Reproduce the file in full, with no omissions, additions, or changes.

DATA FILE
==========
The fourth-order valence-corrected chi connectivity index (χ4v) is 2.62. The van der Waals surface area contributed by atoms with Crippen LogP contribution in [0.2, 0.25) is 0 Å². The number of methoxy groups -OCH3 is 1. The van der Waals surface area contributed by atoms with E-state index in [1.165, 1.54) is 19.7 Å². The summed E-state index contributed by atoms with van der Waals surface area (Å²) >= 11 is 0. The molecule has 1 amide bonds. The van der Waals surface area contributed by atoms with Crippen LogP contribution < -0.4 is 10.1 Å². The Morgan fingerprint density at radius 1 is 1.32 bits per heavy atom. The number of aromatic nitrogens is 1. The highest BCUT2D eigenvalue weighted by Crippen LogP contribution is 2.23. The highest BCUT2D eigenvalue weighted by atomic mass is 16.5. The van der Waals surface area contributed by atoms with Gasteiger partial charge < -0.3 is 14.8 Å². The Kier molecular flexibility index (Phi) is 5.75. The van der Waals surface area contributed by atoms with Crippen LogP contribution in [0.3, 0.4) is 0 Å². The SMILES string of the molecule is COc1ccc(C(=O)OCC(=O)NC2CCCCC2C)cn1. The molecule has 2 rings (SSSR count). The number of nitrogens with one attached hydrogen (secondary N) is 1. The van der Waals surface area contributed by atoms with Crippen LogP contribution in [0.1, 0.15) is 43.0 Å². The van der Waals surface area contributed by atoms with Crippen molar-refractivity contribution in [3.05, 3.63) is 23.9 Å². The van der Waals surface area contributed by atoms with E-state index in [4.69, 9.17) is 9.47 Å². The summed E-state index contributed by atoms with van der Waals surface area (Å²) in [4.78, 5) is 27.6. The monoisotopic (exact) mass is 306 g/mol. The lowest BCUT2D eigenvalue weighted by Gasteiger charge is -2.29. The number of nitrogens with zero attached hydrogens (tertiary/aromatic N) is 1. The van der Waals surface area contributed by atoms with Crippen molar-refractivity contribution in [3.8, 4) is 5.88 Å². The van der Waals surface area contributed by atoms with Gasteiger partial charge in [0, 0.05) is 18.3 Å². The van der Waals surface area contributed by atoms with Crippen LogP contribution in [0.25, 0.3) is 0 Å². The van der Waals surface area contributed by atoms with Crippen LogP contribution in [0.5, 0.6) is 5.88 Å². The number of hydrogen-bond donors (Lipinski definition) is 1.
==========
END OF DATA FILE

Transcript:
The fourth-order valence-corrected chi connectivity index (χ4v) is 2.62. The van der Waals surface area contributed by atoms with Crippen LogP contribution in [0.2, 0.25) is 0 Å². The number of methoxy groups -OCH3 is 1. The van der Waals surface area contributed by atoms with E-state index in [1.165, 1.54) is 19.7 Å². The summed E-state index contributed by atoms with van der Waals surface area (Å²) >= 11 is 0. The molecule has 1 amide bonds. The van der Waals surface area contributed by atoms with Crippen LogP contribution < -0.4 is 10.1 Å². The Morgan fingerprint density at radius 1 is 1.32 bits per heavy atom. The number of aromatic nitrogens is 1. The highest BCUT2D eigenvalue weighted by Crippen LogP contribution is 2.23. The highest BCUT2D eigenvalue weighted by atomic mass is 16.5. The van der Waals surface area contributed by atoms with Gasteiger partial charge < -0.3 is 14.8 Å². The Kier molecular flexibility index (Phi) is 5.75. The van der Waals surface area contributed by atoms with Crippen LogP contribution in [0.3, 0.4) is 0 Å². The SMILES string of the molecule is COc1ccc(C(=O)OCC(=O)NC2CCCCC2C)cn1. The molecule has 2 rings (SSSR count). The number of nitrogens with one attached hydrogen (secondary N) is 1. The van der Waals surface area contributed by atoms with Crippen LogP contribution in [0.1, 0.15) is 43.0 Å². The van der Waals surface area contributed by atoms with Crippen molar-refractivity contribution in [3.05, 3.63) is 23.9 Å². The van der Waals surface area contributed by atoms with E-state index in [4.69, 9.17) is 9.47 Å². The summed E-state index contributed by atoms with van der Waals surface area (Å²) in [4.78, 5) is 27.6. The monoisotopic (exact) mass is 306 g/mol. The lowest BCUT2D eigenvalue weighted by Gasteiger charge is -2.29. The number of nitrogens with zero attached hydrogens (tertiary/aromatic N) is 1. The van der Waals surface area contributed by atoms with Crippen molar-refractivity contribution in [3.8, 4) is 5.88 Å². The van der Waals surface area contributed by atoms with Gasteiger partial charge in [0, 0.05) is 18.3 Å². The van der Waals surface area contributed by atoms with Crippen LogP contribution in [0.25, 0.3) is 0 Å². The van der Waals surface area contributed by atoms with Crippen LogP contribution in [0.5, 0.6) is 5.88 Å². The number of hydrogen-bond donors (Lipinski definition) is 1.